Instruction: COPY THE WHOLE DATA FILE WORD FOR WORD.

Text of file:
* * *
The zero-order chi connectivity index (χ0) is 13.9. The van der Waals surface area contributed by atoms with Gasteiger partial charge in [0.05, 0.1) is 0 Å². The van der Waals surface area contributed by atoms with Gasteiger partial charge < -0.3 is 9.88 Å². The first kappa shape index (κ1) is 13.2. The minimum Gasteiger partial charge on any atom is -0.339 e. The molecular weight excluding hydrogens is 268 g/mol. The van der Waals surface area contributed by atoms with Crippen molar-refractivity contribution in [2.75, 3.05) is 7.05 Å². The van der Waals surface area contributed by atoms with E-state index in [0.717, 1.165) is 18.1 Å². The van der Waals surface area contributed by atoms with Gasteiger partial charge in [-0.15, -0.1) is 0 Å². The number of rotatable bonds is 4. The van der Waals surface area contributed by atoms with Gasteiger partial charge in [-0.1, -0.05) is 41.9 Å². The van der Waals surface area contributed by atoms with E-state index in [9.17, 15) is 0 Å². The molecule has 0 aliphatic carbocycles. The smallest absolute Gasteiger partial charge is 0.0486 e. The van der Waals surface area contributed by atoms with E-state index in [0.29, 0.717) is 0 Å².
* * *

The zero-order chi connectivity index (χ0) is 13.9. The van der Waals surface area contributed by atoms with Gasteiger partial charge in [0.05, 0.1) is 0 Å². The van der Waals surface area contributed by atoms with Gasteiger partial charge < -0.3 is 9.88 Å². The first kappa shape index (κ1) is 13.2. The minimum Gasteiger partial charge on any atom is -0.339 e. The molecular weight excluding hydrogens is 268 g/mol. The van der Waals surface area contributed by atoms with Crippen molar-refractivity contribution in [2.75, 3.05) is 7.05 Å². The van der Waals surface area contributed by atoms with E-state index in [0.717, 1.165) is 18.1 Å². The van der Waals surface area contributed by atoms with Gasteiger partial charge in [-0.15, -0.1) is 0 Å². The number of rotatable bonds is 4. The van der Waals surface area contributed by atoms with Gasteiger partial charge in [-0.1, -0.05) is 41.9 Å². The van der Waals surface area contributed by atoms with E-state index in [9.17, 15) is 0 Å². The molecule has 0 aliphatic carbocycles. The smallest absolute Gasteiger partial charge is 0.0486 e. The van der Waals surface area contributed by atoms with E-state index in [0.29, 0.717) is 0 Å².